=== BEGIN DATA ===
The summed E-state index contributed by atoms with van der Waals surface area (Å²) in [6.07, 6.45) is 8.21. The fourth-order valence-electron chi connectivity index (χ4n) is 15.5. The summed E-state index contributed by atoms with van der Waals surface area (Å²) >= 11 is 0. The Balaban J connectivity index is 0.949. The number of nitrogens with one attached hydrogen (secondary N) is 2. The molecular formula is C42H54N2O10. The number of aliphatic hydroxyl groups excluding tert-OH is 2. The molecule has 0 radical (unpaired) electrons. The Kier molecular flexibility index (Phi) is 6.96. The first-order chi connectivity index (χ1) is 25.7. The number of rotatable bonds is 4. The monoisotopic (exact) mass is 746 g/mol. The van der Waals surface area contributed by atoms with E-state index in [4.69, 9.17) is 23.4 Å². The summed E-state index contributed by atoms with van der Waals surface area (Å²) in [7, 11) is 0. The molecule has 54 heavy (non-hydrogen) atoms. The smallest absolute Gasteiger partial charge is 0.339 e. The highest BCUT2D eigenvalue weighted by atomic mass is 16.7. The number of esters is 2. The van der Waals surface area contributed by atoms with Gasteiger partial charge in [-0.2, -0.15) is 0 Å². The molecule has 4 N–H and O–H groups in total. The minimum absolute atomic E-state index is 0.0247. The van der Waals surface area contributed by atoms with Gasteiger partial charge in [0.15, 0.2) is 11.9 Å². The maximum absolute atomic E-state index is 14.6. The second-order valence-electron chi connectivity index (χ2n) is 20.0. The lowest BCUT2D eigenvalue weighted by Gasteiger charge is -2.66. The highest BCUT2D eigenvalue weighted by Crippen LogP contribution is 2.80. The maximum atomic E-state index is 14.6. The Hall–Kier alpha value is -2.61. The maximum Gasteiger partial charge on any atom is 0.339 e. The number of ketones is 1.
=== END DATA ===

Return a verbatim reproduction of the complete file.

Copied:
The summed E-state index contributed by atoms with van der Waals surface area (Å²) in [6.07, 6.45) is 8.21. The fourth-order valence-electron chi connectivity index (χ4n) is 15.5. The summed E-state index contributed by atoms with van der Waals surface area (Å²) >= 11 is 0. The Balaban J connectivity index is 0.949. The number of nitrogens with one attached hydrogen (secondary N) is 2. The molecular formula is C42H54N2O10. The number of aliphatic hydroxyl groups excluding tert-OH is 2. The molecule has 0 radical (unpaired) electrons. The Kier molecular flexibility index (Phi) is 6.96. The first-order chi connectivity index (χ1) is 25.7. The number of rotatable bonds is 4. The monoisotopic (exact) mass is 746 g/mol. The van der Waals surface area contributed by atoms with E-state index in [4.69, 9.17) is 23.4 Å². The summed E-state index contributed by atoms with van der Waals surface area (Å²) in [7, 11) is 0. The molecule has 54 heavy (non-hydrogen) atoms. The smallest absolute Gasteiger partial charge is 0.339 e. The highest BCUT2D eigenvalue weighted by atomic mass is 16.7. The number of esters is 2. The van der Waals surface area contributed by atoms with Gasteiger partial charge in [-0.2, -0.15) is 0 Å². The molecule has 4 N–H and O–H groups in total. The minimum absolute atomic E-state index is 0.0247. The van der Waals surface area contributed by atoms with Gasteiger partial charge in [0.15, 0.2) is 11.9 Å². The maximum absolute atomic E-state index is 14.6. The second-order valence-electron chi connectivity index (χ2n) is 20.0. The lowest BCUT2D eigenvalue weighted by Gasteiger charge is -2.66. The highest BCUT2D eigenvalue weighted by Crippen LogP contribution is 2.80. The maximum atomic E-state index is 14.6. The Hall–Kier alpha value is -2.61. The maximum Gasteiger partial charge on any atom is 0.339 e. The number of ketones is 1.